Now that its Autumn, the days are becoming shorter and the nights and early mornings cooler. African Farming went to find out what our farmers are busy with.
Vincent Doku, Jericho, Brits, North West
We have just finished preparing our land and are ready to plant about 70 000 cabbage seedlings in the next week. We order the seedlings, which are ready for planting at six weeks, rather than plant seed directly ourselves, as delayed germination is a risk, as is possible damage to germinating plants from birds or pests.
We started soil preparation by ploughing about 0,5m deep, followed by disking and ridge-making. The ridges help with drainage, as cabbage is quite sensitive to waterlogging.
We then applied about 20 tons/ha of cow manure. We plant Sakata’s Optima cultivar, which we bought from Dan Man Boerdery in Brits. Optima caters for our target market, mainly hawkers, because it produces a larger-headed cabbage that weighs between 5kg and 8kg.
This is what they want: they make more money from these as they sell them at higher prices than they would sell the smaller heads. They can also cut them into halves or quarters.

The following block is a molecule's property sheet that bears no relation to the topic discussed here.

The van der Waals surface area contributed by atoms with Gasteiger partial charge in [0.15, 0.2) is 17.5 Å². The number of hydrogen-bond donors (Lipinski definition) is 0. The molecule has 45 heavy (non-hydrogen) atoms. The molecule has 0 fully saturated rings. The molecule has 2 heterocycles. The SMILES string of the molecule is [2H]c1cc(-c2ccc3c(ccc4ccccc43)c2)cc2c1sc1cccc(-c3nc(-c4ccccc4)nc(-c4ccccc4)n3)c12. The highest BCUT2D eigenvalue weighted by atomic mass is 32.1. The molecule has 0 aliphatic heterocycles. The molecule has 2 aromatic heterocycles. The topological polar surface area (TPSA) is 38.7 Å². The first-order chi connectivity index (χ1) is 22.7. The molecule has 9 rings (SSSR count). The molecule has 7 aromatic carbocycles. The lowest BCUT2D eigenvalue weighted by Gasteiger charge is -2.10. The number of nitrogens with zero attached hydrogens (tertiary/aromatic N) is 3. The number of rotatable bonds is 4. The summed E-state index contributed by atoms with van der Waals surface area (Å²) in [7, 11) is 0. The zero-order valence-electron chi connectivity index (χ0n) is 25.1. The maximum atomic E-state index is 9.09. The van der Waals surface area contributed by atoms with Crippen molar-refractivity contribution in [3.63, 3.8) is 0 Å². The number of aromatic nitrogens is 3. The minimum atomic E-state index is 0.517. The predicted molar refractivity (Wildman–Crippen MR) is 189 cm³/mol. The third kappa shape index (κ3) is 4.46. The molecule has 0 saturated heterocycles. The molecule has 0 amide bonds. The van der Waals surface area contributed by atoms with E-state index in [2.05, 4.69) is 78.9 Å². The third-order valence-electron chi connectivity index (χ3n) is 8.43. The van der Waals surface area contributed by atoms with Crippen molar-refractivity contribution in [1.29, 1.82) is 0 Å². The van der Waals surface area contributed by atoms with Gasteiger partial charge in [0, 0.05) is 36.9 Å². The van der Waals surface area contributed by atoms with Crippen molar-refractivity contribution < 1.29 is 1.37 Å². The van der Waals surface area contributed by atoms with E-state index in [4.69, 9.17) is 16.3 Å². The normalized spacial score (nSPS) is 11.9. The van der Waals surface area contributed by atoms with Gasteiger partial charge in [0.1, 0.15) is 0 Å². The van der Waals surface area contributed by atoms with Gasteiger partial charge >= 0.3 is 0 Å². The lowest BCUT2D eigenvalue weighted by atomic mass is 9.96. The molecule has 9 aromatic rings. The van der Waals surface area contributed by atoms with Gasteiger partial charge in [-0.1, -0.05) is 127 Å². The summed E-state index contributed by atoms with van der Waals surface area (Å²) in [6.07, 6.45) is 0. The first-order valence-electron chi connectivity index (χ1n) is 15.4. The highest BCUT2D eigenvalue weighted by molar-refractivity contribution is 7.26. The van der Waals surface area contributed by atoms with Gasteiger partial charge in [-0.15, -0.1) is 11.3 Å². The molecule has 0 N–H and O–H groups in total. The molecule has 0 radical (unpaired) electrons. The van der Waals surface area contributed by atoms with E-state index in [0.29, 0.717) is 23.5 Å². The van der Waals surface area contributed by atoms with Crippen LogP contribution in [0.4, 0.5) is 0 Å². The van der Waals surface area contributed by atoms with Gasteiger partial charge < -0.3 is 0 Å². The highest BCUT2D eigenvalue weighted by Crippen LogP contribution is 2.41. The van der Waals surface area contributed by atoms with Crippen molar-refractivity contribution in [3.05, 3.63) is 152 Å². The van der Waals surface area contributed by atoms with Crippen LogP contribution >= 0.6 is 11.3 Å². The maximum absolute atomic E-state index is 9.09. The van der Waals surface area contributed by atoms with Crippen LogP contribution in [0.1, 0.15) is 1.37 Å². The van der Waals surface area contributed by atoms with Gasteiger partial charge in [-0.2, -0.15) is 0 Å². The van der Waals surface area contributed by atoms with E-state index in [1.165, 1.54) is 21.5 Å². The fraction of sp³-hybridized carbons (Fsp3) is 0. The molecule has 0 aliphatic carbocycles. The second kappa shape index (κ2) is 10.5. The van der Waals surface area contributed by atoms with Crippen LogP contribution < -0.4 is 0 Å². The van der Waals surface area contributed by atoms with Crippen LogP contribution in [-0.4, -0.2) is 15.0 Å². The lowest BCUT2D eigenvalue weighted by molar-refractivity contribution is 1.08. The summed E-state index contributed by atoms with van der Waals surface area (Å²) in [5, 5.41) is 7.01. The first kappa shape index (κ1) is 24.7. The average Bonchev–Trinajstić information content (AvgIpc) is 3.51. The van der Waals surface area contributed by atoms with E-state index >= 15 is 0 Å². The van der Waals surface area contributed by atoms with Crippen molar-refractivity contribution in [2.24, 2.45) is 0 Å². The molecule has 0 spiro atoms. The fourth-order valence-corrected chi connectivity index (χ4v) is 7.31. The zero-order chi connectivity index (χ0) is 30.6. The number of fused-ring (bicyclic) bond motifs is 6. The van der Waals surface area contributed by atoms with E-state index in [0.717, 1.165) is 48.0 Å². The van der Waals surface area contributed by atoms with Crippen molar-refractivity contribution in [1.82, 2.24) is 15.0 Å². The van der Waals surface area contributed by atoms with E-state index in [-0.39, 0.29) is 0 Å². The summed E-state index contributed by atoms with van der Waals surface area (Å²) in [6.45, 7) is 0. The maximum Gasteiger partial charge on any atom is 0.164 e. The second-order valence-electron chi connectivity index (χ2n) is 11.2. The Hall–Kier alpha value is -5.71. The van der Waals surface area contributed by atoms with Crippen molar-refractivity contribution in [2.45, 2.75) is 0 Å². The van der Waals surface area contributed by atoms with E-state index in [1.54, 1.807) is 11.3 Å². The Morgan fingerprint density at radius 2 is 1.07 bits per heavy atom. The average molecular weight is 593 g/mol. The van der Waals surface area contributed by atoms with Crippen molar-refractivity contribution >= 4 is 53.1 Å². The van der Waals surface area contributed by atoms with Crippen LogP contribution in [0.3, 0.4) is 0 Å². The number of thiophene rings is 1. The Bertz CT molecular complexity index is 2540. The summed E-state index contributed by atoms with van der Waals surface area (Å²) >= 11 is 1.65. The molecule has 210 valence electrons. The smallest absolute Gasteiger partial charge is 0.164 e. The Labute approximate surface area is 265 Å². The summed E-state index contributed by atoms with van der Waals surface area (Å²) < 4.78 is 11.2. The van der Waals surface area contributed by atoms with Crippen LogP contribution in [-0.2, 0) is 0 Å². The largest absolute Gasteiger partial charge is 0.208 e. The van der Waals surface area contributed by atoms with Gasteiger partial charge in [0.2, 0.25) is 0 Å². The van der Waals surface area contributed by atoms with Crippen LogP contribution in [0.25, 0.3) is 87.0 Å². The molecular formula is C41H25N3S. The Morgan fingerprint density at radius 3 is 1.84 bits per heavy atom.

The other advantage of Optima is that it has been bred to resist some of the most common cabbage diseases such as black rot.
The planting space is between 60cm and 70cm to allow the heads optimum growth. After planting the seedlings, we top-dress with Sasol’s LAN. We drip-irrigate the plants for about three hours every day, which is about six litres per day per plant.
We have an ongoing maintenance programme, weeding and scouting for pests and diseases. From planting to harvest is about 90 days, but this period may be shorter if you plant seedlings as we do.